illusions as Hempel says. / Arts, Faculty of / Philosophy, Department of / Graduate

2 
Improvements in the theory of confirmation as improvability by incorporating mathematical simplicityFarnsworth, Michael Arlington. January 2008 (has links)
Thesis (M.A.)University of Wyoming, 2008. / Title from PDF title page (viewed on Mar. 23, 2010). Includes bibliographical references (p. 9394).

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Induction, confirmation and explanationKing, John Lewellyn, January 1900 (has links)
Thesis (Ph. D.)University of WisconsinMadison, 1973. / Typescript. Vita. eContent providerneutral record in process. Description based on print version record. Bibliography: leaves 262263.

4 
Some recent philosophical doubts about ordinary statementsRollins, Calvin Dwight January 1954 (has links)
No description available.

5 
Expressive and efficient model checking /Trefler, Richard Jay, January 1999 (has links)
Thesis (Ph. D.)University of Texas at Austin, 1999. / Vita. Includes bibliographical references (leaves 141155). Available also in a digital version from Dissertation Abstracts.

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Groundwork for a conceptbased theory of confirmationThompson, Adam R. January 2007 (has links)
Thesis (M.A.)University of Wyoming, 2007. / Title from PDF title page (viewed on Dec. 3, 2008). Includes bibliographical references (p. 7679).

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Syntactic complexity in the modal μ calculusLehtinen, Maria Karoliina January 2017 (has links)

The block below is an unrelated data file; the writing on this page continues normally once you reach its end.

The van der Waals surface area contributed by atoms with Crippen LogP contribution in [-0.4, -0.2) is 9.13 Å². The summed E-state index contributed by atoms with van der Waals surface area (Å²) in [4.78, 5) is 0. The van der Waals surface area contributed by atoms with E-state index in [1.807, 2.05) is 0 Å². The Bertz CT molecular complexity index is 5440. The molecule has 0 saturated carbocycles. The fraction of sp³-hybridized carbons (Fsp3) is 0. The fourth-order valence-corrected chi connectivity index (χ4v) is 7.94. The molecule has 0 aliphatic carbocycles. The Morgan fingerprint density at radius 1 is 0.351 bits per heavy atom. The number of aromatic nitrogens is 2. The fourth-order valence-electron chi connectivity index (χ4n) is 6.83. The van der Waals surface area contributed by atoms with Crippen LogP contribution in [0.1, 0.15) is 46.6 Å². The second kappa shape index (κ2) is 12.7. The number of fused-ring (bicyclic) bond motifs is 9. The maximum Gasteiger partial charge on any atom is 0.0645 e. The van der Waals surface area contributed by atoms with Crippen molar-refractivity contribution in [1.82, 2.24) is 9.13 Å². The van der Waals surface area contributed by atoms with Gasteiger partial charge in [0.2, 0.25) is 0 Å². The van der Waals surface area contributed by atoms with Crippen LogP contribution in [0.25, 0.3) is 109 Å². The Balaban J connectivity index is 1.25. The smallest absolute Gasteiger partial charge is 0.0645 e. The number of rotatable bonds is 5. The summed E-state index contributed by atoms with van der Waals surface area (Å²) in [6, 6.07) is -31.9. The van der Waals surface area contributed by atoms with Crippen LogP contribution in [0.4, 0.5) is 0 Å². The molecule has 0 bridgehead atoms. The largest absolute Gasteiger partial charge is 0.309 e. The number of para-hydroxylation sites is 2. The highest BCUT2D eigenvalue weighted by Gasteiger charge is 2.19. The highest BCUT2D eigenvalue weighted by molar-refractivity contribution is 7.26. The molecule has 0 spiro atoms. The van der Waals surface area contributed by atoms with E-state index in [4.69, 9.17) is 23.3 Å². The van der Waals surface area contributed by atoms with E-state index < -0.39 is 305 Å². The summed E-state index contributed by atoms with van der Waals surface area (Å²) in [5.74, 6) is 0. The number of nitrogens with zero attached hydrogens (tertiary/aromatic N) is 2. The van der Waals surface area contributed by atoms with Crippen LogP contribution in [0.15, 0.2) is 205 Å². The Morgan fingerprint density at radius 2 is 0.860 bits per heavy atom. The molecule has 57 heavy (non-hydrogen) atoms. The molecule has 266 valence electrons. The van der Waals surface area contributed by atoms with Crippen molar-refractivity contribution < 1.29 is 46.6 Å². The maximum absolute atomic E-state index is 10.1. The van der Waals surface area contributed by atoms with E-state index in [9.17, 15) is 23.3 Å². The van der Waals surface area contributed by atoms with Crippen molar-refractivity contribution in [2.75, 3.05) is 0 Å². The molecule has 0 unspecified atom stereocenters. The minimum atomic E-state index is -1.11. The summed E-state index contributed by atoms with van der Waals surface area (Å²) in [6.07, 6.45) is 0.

This thesis studies how to eliminate syntactic complexity in Lμ, the modal μ calculus. Lμ is a verification logic in which a least fixpoint operator μ, and its dual v, add recursion to a simple modal logic. The number of alternations between μ and v is a measure of complexity called the formula’s index: the lower the index, the easier a formula is to modelcheck. The central question of this thesis is a long standing one, the Lμ index problem: given a formula, what is the least index of any equivalent formula, that is to say, its semantic index? I take a syntactic approach, focused on simplifying formulas. The core decidability results are (i) alternative, syntaxfocused decidability proofs for ML and Pμ 1 , the low complexity classes of μ; and (ii) a proof that Ʃμ 2 , the fragment of Lμ with one alternation, is decidable for formulas in the dual class Pμ 2 . Beyond its algorithmic contributions, this thesis aims to deepen our understanding of the index problem and the tools at our disposal. I study disjunctive form and related syntactic restrictions, and how they affect the index problem. The main technical results are that the transformation into disjunctive form preserves Pμ 2 indices but not μ 2 indices, and that some properties of binary trees are expressible with a lower index using disjunctive formulas than nondeterministic automata. The latter is part of a thorough account of how the Lμ index problem and the Rabin–Mostowski index problem for parity automata are related. In the final part of the thesis, I revisit the relationship between the index problem and parity games. The syntactic index of a formula is an upper bound on the descriptive complexity of its modelchecking parity games. I show that the semantic index of a formula Ψ is bounded above by the descriptive complexity of the modelchecking games for Ψ. I then study whether this bound is strict: if a formula Ψ is equivalent to a formula in an alternation class C, does a formula of C suffice to describe the winning regions of the modelchecking games of Ψ? I prove that this is the case for ML, Pμ 1 , Ʃμ 2 , and the disjunctive fragment of any alternation class. I discuss the practical implications of these results and propose a uniform approach to the index problem, which subsumes the previously described decision procedures for low alternation classes. In brief, this thesis can be read as a guide on how to approach a seemingly complex Lμ formula. Along the way it studies what makes this such a difficult problem and proposes novel approaches to both simplifying individual formulas and deciding further fragments of the alternation hierarchy.